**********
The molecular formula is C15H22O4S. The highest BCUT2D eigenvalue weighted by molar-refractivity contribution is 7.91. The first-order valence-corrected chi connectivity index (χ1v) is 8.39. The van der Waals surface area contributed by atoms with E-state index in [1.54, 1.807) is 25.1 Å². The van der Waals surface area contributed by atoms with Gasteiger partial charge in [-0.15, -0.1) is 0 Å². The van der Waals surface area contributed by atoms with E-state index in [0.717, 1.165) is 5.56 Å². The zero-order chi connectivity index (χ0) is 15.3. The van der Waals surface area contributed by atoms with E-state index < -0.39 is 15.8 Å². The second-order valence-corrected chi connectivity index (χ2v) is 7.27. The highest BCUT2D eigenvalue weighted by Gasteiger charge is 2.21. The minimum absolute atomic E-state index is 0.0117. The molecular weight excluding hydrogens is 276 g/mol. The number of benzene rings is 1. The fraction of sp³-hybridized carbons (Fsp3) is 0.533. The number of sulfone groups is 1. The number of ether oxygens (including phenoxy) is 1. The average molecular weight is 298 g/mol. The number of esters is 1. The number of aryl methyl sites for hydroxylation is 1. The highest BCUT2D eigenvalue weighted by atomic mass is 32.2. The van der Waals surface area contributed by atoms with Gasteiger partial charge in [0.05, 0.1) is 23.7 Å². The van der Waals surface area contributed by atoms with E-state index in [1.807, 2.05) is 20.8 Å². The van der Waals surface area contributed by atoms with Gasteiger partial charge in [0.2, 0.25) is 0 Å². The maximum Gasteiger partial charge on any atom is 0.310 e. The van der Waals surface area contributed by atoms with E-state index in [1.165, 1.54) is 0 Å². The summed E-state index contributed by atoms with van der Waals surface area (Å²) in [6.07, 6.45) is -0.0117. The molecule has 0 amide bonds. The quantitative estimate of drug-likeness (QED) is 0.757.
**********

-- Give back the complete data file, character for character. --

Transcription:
The molecular formula is C15H22O4S. The highest BCUT2D eigenvalue weighted by molar-refractivity contribution is 7.91. The first-order valence-corrected chi connectivity index (χ1v) is 8.39. The van der Waals surface area contributed by atoms with E-state index in [1.54, 1.807) is 25.1 Å². The van der Waals surface area contributed by atoms with Gasteiger partial charge in [-0.15, -0.1) is 0 Å². The van der Waals surface area contributed by atoms with E-state index in [0.717, 1.165) is 5.56 Å². The zero-order chi connectivity index (χ0) is 15.3. The van der Waals surface area contributed by atoms with E-state index < -0.39 is 15.8 Å². The second-order valence-corrected chi connectivity index (χ2v) is 7.27. The highest BCUT2D eigenvalue weighted by Gasteiger charge is 2.21. The minimum absolute atomic E-state index is 0.0117. The molecular weight excluding hydrogens is 276 g/mol. The number of benzene rings is 1. The fraction of sp³-hybridized carbons (Fsp3) is 0.533. The number of sulfone groups is 1. The number of ether oxygens (including phenoxy) is 1. The average molecular weight is 298 g/mol. The number of esters is 1. The number of aryl methyl sites for hydroxylation is 1. The highest BCUT2D eigenvalue weighted by atomic mass is 32.2. The van der Waals surface area contributed by atoms with Gasteiger partial charge in [0.05, 0.1) is 23.7 Å². The van der Waals surface area contributed by atoms with E-state index in [1.807, 2.05) is 20.8 Å². The van der Waals surface area contributed by atoms with Gasteiger partial charge in [0.2, 0.25) is 0 Å². The maximum Gasteiger partial charge on any atom is 0.310 e. The van der Waals surface area contributed by atoms with E-state index in [1.165, 1.54) is 0 Å². The summed E-state index contributed by atoms with van der Waals surface area (Å²) in [6.07, 6.45) is -0.0117. The molecule has 0 amide bonds. The quantitative estimate of drug-likeness (QED) is 0.757.